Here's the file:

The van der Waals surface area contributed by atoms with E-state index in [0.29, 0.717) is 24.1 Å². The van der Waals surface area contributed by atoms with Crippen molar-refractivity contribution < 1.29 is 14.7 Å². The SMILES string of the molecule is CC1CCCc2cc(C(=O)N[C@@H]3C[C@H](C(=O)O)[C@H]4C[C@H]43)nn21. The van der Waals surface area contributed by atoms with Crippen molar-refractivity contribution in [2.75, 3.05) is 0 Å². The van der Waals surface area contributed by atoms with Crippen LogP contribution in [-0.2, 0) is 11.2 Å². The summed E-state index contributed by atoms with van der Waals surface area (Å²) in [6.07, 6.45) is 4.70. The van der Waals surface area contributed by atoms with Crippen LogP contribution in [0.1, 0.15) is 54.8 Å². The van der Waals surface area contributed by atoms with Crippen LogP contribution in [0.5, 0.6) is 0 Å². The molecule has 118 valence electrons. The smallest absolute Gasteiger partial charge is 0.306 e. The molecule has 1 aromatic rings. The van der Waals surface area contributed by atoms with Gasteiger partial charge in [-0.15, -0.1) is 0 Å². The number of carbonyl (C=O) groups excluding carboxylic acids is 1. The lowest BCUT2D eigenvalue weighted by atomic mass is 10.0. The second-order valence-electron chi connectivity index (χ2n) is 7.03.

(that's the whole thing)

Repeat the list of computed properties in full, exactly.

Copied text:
The van der Waals surface area contributed by atoms with E-state index in [0.29, 0.717) is 24.1 Å². The van der Waals surface area contributed by atoms with Crippen molar-refractivity contribution < 1.29 is 14.7 Å². The SMILES string of the molecule is CC1CCCc2cc(C(=O)N[C@@H]3C[C@H](C(=O)O)[C@H]4C[C@H]43)nn21. The van der Waals surface area contributed by atoms with Crippen molar-refractivity contribution in [2.75, 3.05) is 0 Å². The van der Waals surface area contributed by atoms with Crippen LogP contribution in [-0.2, 0) is 11.2 Å². The summed E-state index contributed by atoms with van der Waals surface area (Å²) in [6.07, 6.45) is 4.70. The van der Waals surface area contributed by atoms with Crippen LogP contribution in [0.1, 0.15) is 54.8 Å². The van der Waals surface area contributed by atoms with Crippen LogP contribution in [0.5, 0.6) is 0 Å². The molecule has 118 valence electrons. The smallest absolute Gasteiger partial charge is 0.306 e. The molecule has 1 aromatic rings. The van der Waals surface area contributed by atoms with Gasteiger partial charge in [-0.15, -0.1) is 0 Å². The number of carbonyl (C=O) groups excluding carboxylic acids is 1. The lowest BCUT2D eigenvalue weighted by atomic mass is 10.0. The second-order valence-electron chi connectivity index (χ2n) is 7.03.